Come, let’s go down and mix up their language there so they won’t understand each other’s language.” Genesis 11:7
Our church is doing a summer sermon series on Genesis. This past Sunday, the message was about the building of the Tower of Babel (Genesis 11:1-10). It has been good to revisit a familiar story that I probably haven’t read closely in quite a while.
This account explains why we have different languages. Yet even when we speak the same language, we don’t understand each other. It’s more than dialectical differences that separate us. It’s the differences of culture and family history and economics (to name a few) that keep us from understanding one another. Frankly, I’m not sure that we always want to understand each other, because that puts us in the uncomfortable position of recognizing that we need to change—our beliefs, our habits, our ways of seeing others and the world.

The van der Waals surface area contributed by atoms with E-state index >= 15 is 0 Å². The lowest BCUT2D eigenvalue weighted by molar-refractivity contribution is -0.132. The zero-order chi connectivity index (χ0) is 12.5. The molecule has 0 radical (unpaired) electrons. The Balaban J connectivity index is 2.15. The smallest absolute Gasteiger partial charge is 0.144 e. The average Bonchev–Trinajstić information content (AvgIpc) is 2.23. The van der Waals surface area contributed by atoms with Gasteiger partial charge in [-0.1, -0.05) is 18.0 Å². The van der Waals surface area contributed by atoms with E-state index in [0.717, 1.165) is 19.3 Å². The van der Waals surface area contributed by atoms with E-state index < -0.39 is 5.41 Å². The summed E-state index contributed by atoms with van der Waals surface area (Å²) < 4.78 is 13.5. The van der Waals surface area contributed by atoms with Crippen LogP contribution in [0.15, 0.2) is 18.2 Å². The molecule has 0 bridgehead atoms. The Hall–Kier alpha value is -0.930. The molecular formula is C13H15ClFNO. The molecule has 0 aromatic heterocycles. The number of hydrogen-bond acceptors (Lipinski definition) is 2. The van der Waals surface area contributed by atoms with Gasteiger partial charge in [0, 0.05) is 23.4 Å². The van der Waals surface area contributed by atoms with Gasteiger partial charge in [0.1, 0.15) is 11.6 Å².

We can choose not to change, but when we make that choice, we grow a calloused layer of indifference around our hearts. This is an evil indifference for it arises out of knowing and not caring. Once you know something, you cannot un-know it.
Understanding is risky business. It is deep and disturbing and that is why we are much happier in our ignorance. When we don’t understand, we can spew our shallow knowledge at each other, using our limited understanding as a weapon to defend our position rather than letting knowledge grow into something that draws us to those who are different from us.
In the Garden of Eden, Adam and Eve ate of the tree of the knowledge of good and evil. If knowledge is a tree, we too often choose to cut it down for spears to hurl at each other rather than nurture its growth and welcome its gift of shade for us, inviting others to join us in its shade. When I see the way we treat each other, I wonder if any of our ancestors really did eat any fruit of the tree of knowledge. Our unwillingness to understand each other seems evidence to the contrary!